Subjective Well-Being; Individual Perceptions towards Public Institutions; Social Spending; European countries
International Society for Quality-of-Life Studies
17th ISQOLS Annual Conference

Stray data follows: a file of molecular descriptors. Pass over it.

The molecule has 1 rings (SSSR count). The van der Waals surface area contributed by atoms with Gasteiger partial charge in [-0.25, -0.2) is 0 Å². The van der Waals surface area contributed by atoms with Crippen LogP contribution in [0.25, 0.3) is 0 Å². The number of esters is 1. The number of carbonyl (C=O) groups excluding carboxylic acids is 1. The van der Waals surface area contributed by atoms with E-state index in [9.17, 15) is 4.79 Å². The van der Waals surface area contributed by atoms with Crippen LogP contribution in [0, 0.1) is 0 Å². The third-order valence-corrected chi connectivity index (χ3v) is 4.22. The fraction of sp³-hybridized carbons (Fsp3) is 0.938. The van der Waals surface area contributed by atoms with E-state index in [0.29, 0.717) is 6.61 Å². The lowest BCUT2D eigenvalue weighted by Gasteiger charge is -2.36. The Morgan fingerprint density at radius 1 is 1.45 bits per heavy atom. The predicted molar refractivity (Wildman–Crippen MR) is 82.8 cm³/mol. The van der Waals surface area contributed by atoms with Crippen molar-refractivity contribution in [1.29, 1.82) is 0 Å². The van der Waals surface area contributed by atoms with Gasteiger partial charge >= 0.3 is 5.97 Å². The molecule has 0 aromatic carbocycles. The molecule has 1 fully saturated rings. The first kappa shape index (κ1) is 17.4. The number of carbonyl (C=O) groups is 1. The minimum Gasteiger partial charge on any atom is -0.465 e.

It can be commonly assumed that the larger welfare states, measured by the share of government expenditure on social affairs over GDP, make individual happier, measured by life satisfaction indicator, however, it is not true in relative studies (Veenhoven, 2000; Ouwenneel, P., 2002; Ono, H. & K. S. Lee, 2013). On the other hand, Edlund & Lindh (2013) shows that individual trust in public institutions and in market institutions affect welfare state support in Sweden. Using multidimensional measurements of individual perception toward public institution (Bleksaune & Quadagno, 2003; Larsen, 2008; Edlund & Lindh, 2013; Roosma, Gelissen & Oorschot, 2013), this study aims to fill the gap of the effect of welfare states on subjective well-being. Since that different historical and cultural contexts across European countries and the U.S. cause different interpretation of inequality and happiness(Alesina, Di Tella & MacCulloch, 2004), cultural context should be considered when choosing the target of study. In this line, focusing on European countries, European Social Survey (2002-2014), Eurostat, and World Development Indicators of the World Bank are the main data sources of individual variables, including life satisfaction, government expenditure and national characteristics, respectively. In results, while the relationship between social spending and subjective well-being is not significant or even negative, positive perceptions toward public institutions mediate the effect of the welfare states, making the coefficient positive, significant and robust. The results imply that not only the size and structure of social policies but also political support are crucial for happier people in the welfare states.